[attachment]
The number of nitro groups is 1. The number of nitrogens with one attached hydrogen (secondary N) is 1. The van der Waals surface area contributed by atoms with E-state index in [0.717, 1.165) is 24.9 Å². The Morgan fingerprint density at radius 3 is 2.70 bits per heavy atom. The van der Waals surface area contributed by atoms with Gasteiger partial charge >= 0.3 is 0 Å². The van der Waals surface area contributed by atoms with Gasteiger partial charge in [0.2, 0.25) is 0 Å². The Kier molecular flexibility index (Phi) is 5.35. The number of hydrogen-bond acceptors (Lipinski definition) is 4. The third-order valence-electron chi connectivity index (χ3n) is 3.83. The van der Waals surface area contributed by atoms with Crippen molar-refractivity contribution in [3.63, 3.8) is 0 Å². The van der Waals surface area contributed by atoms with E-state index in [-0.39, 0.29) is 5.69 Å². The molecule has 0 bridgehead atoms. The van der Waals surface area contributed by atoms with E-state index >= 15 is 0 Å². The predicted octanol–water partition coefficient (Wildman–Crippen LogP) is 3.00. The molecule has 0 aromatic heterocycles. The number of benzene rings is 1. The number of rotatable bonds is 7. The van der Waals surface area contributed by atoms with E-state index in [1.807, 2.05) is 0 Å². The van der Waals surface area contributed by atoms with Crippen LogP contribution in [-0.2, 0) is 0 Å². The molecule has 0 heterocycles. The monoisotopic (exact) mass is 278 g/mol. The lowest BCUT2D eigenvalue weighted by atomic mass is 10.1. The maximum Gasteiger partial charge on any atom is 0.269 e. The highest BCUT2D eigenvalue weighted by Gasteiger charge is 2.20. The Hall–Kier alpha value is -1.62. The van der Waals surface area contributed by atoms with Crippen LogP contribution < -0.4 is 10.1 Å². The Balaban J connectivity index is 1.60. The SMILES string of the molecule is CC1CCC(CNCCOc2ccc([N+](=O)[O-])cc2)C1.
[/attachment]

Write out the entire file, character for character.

The number of nitro groups is 1. The number of nitrogens with one attached hydrogen (secondary N) is 1. The van der Waals surface area contributed by atoms with E-state index in [0.717, 1.165) is 24.9 Å². The Morgan fingerprint density at radius 3 is 2.70 bits per heavy atom. The van der Waals surface area contributed by atoms with Gasteiger partial charge >= 0.3 is 0 Å². The van der Waals surface area contributed by atoms with Gasteiger partial charge in [0.2, 0.25) is 0 Å². The Kier molecular flexibility index (Phi) is 5.35. The number of hydrogen-bond acceptors (Lipinski definition) is 4. The third-order valence-electron chi connectivity index (χ3n) is 3.83. The van der Waals surface area contributed by atoms with Crippen molar-refractivity contribution in [3.63, 3.8) is 0 Å². The van der Waals surface area contributed by atoms with E-state index in [-0.39, 0.29) is 5.69 Å². The molecule has 0 bridgehead atoms. The van der Waals surface area contributed by atoms with E-state index >= 15 is 0 Å². The predicted octanol–water partition coefficient (Wildman–Crippen LogP) is 3.00. The molecule has 0 aromatic heterocycles. The number of benzene rings is 1. The number of rotatable bonds is 7. The van der Waals surface area contributed by atoms with E-state index in [1.807, 2.05) is 0 Å². The van der Waals surface area contributed by atoms with Crippen LogP contribution in [-0.2, 0) is 0 Å². The molecule has 0 heterocycles. The monoisotopic (exact) mass is 278 g/mol. The lowest BCUT2D eigenvalue weighted by atomic mass is 10.1. The maximum Gasteiger partial charge on any atom is 0.269 e. The highest BCUT2D eigenvalue weighted by Gasteiger charge is 2.20. The Hall–Kier alpha value is -1.62. The van der Waals surface area contributed by atoms with Crippen LogP contribution < -0.4 is 10.1 Å². The Balaban J connectivity index is 1.60. The SMILES string of the molecule is CC1CCC(CNCCOc2ccc([N+](=O)[O-])cc2)C1.